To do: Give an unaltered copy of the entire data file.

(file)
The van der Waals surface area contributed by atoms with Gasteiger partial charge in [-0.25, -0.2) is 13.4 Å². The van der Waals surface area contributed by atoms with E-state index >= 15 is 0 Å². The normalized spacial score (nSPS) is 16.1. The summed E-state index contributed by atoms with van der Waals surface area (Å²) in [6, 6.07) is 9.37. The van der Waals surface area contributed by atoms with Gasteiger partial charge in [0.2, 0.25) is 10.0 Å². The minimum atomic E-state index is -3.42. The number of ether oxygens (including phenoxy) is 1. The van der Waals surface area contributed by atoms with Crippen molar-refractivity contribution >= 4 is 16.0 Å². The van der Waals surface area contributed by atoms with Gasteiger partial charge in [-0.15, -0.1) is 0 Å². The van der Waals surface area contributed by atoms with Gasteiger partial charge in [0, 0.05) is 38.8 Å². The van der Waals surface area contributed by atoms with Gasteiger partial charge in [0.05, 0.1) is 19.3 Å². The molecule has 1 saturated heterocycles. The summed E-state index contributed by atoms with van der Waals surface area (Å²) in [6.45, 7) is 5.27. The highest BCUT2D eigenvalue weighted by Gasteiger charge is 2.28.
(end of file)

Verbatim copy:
The van der Waals surface area contributed by atoms with Gasteiger partial charge in [-0.25, -0.2) is 13.4 Å². The van der Waals surface area contributed by atoms with E-state index >= 15 is 0 Å². The normalized spacial score (nSPS) is 16.1. The summed E-state index contributed by atoms with van der Waals surface area (Å²) in [6, 6.07) is 9.37. The van der Waals surface area contributed by atoms with Gasteiger partial charge in [0.2, 0.25) is 10.0 Å². The minimum atomic E-state index is -3.42. The number of ether oxygens (including phenoxy) is 1. The van der Waals surface area contributed by atoms with Crippen molar-refractivity contribution >= 4 is 16.0 Å². The van der Waals surface area contributed by atoms with Gasteiger partial charge in [-0.15, -0.1) is 0 Å². The van der Waals surface area contributed by atoms with Gasteiger partial charge in [0, 0.05) is 38.8 Å². The van der Waals surface area contributed by atoms with Gasteiger partial charge in [0.05, 0.1) is 19.3 Å². The molecule has 1 saturated heterocycles. The summed E-state index contributed by atoms with van der Waals surface area (Å²) in [6.45, 7) is 5.27. The highest BCUT2D eigenvalue weighted by Gasteiger charge is 2.28.